It is encircled by the rope or cable moulding, a distinctive Norman ornament furnishing, perhaps, the only example in Jersey. Thus, access is obtained to the more recent portion of the church, by a door some centuries older than itself.
Excavation round the western entrance of the nave disclosed the fact that the original archway had been raised some three feet, by the introduction of granite jamb, the original tap being found in situ. Similar exploration of the old entrance to the west porch leading to a like conclusion, the whole churchyard has been reduced to its former level.
What is believed to be the foundation stone of the church has been found at the eastern junction of the chancel and chancel aisle. It consists of a large solid block of Chausey granite sunk some three feet below the surface which, however, could not be interfered with for structural reasons.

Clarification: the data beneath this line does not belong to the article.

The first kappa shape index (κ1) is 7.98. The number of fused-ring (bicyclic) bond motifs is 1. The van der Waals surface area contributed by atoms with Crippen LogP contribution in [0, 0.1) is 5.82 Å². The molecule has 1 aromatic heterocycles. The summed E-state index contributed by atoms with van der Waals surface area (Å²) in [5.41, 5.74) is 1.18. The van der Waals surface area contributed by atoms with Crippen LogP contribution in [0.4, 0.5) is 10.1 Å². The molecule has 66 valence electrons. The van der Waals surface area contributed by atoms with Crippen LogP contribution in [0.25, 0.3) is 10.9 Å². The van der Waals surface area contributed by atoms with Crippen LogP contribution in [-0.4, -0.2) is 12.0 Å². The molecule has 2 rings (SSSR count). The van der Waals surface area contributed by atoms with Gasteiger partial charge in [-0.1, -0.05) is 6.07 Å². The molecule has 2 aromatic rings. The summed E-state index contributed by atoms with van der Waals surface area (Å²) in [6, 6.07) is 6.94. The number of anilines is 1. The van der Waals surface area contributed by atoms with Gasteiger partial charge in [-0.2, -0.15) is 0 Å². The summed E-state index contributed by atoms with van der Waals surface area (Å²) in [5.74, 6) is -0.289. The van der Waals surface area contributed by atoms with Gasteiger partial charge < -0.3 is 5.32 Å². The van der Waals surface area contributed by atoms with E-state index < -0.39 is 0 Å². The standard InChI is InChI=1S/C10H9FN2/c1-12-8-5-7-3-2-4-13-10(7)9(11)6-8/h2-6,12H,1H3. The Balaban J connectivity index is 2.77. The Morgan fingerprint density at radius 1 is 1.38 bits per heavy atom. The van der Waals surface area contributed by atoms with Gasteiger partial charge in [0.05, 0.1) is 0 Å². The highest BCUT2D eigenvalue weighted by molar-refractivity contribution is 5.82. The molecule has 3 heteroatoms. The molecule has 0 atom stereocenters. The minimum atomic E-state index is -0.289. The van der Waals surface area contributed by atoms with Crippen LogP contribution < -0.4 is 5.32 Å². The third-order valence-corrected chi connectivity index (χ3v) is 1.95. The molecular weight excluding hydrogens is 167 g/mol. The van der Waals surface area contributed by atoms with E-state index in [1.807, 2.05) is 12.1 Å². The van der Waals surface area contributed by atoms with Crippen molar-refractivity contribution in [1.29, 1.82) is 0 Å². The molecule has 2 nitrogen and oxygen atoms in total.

In days gone by St Brelade boasted a peal of five bells. The year 1550 saw a Royal Commission appointed to dispose of them. Their former position is located by hole in the vaulting, through which the bell ropes passed. At the present time a single bell does duty for the five.
In 1882, what were termed, "the oldest colours of the Jersey Militia then in existence", found a resting place in "the oldest parish church". At the same date the Rector and churchwardens were charged with the guardianship of "old Flags of the Newfoundland Fencible Regt" by Major-General Pipon, CB whose ancestor had commanded that corps. Neither were these insignia of war inappropriate, since a pitched battle was fought on the shores of the adjacent bay during the Parliamentary troubles of the 17th century, which resulted in a defeat for the islanders, and a military occupation of their church. Horses were stabled in the Lady Chapel and soldiers bivouacked in its chancel.